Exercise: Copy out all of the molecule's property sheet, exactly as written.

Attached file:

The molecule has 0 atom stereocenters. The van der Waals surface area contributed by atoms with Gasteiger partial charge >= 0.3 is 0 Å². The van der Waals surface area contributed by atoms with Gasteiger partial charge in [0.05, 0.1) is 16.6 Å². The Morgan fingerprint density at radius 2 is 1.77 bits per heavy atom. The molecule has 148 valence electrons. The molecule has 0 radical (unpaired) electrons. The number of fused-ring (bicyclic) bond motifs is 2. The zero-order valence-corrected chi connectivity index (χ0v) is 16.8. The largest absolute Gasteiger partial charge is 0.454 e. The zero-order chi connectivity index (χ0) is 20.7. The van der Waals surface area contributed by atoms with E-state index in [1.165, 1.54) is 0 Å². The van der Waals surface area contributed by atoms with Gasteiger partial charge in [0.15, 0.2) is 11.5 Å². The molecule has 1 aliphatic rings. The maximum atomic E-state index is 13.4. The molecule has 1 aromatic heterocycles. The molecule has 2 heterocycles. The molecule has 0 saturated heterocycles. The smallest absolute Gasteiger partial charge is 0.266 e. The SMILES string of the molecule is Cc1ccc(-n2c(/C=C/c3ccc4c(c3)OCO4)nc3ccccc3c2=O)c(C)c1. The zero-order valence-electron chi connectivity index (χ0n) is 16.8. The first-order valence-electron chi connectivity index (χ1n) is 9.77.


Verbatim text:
The molecule has 0 atom stereocenters. The van der Waals surface area contributed by atoms with Gasteiger partial charge >= 0.3 is 0 Å². The van der Waals surface area contributed by atoms with Gasteiger partial charge in [0.05, 0.1) is 16.6 Å². The Morgan fingerprint density at radius 2 is 1.77 bits per heavy atom. The molecule has 148 valence electrons. The molecule has 0 radical (unpaired) electrons. The number of fused-ring (bicyclic) bond motifs is 2. The zero-order valence-corrected chi connectivity index (χ0v) is 16.8. The largest absolute Gasteiger partial charge is 0.454 e. The zero-order chi connectivity index (χ0) is 20.7. The van der Waals surface area contributed by atoms with E-state index in [1.165, 1.54) is 0 Å². The van der Waals surface area contributed by atoms with Gasteiger partial charge in [0.15, 0.2) is 11.5 Å². The molecule has 1 aliphatic rings. The maximum atomic E-state index is 13.4. The molecule has 1 aromatic heterocycles. The molecule has 2 heterocycles. The molecule has 0 saturated heterocycles. The smallest absolute Gasteiger partial charge is 0.266 e. The SMILES string of the molecule is Cc1ccc(-n2c(/C=C/c3ccc4c(c3)OCO4)nc3ccccc3c2=O)c(C)c1. The zero-order valence-electron chi connectivity index (χ0n) is 16.8. The first-order valence-electron chi connectivity index (χ1n) is 9.77.